The number of bank and savings institution failures declined in 1990 for the first time in seven years, but the foundering economy may prevent any sustained improvement.
In 1990, 169 commercial and savings banks failed, including one bank that remained open only with an infusion of government cash, the Federal Deposit Insurance Corp. said yesterday.
Additionally, 211 savings and loans went insolvent, the Resolution Trust Corp., the agency created to oversee the rescue of the savings and loan industry, said. That included 207 S&Ls seized by the government and put into conservatorship and four kept open with taxpayer money.
The failure total in 1990 -- 380 -- represents a 29 percent drop from 535 in 1989, a post-Depression high. It marks the first decline since 1983, when 84 institutions failed in all, compared with 105 the previous year.
Analysts, however, are drawing no encouragement from the improvement. The sharp deterioration in real estate values, particularly in New England and New York and New Jersey, have yet to make their full impact on the failure rate of financial institutions, they said. The effects of the economic slowdown since the summer on financial institutions also have yet to be gauged.
Financial institutions analyst Bert Ely of Alexandria said that "1990 in a way was really a lull year. Every indication is that in 1991 we're going to see a significant increase."
The geographic pattern of failures shows they reflect old problems from the mid-1980s in oil-producing states in the Southwest rather than new problems in the Northeastern states where real estate markets are weakest, he said.
Although 1990's failures were spread among 38 states and the District of Columbia and Puerto Rico, more than a third -- 140 -- were in Texas.
Ten other states had 10 or more failures. They were California and Florida, 21 each; Illinois, 18; Louisiana, 17; New Jersey, 14; Oklahoma, 13; New York, 12; Massachusetts and Colorado, 11, and Mississippi, 10.
"What's going to be interesting in 1991 is to see what will happen in New England. That's where the next wave of problems is," Ely said.
According to economist Robert Litan of the Brookings Institution, the most significant difference between bank problems in the 1980s and bank problems of the 1990s is that this time some of the nation's largest financial institutions are under stress.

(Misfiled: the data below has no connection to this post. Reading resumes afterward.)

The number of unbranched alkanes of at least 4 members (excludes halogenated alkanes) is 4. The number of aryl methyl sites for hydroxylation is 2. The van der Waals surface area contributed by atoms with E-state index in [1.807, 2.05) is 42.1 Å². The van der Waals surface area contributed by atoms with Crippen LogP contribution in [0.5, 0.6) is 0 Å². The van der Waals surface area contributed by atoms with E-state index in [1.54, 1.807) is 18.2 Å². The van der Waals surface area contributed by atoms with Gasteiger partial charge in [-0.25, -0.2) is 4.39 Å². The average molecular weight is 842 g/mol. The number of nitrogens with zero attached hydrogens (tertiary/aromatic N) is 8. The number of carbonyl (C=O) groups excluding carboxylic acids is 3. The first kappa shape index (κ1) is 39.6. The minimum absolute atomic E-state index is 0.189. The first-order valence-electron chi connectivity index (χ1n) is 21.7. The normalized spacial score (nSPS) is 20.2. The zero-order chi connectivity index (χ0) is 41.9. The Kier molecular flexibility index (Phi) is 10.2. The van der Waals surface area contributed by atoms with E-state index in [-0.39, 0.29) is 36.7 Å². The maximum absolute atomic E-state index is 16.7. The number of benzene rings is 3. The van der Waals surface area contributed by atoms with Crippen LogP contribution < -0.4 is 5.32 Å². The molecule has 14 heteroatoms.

"Through the 1980s, the problems were largely concentrated in small banks, with a few isolated exceptions," he said. "Today, the weakness is concentrated in large banks."
That is reflected in FDIC Chairman L. William Seidman's forecast that 180 banks will fail in 1991. Although that is only 10 more than in 1990, the agency says assets held by the insolvent institutions will total $70 billion, up from around $16 billion in 1990.
The S&Ls toppling into insolvency in 1990 had $117 billion in assets. Meanwhile, according to the Office of Thrift Supervision, an additional 184 institutions, with around $150 billion in assets, are all but certain to fail in 1991 and 356 S&Ls with $190 billion in assets are in danger of failing.
If all of the endangered S&Ls fold, only about 2,000 privately managed S&Ls would be left operating. If Seidman's bank failure prediction proves accurate, the number of commercial and savings banks operating would be reduced to about 12,700.
The big danger, according to economists, is that regulators will hesitate to seize failing institutions and sell them off to new investors. Seidman said the FDIC has enough money to handle failures this year, but the insurance fund would begin 1992 dangerously diminished, to about $4 billion.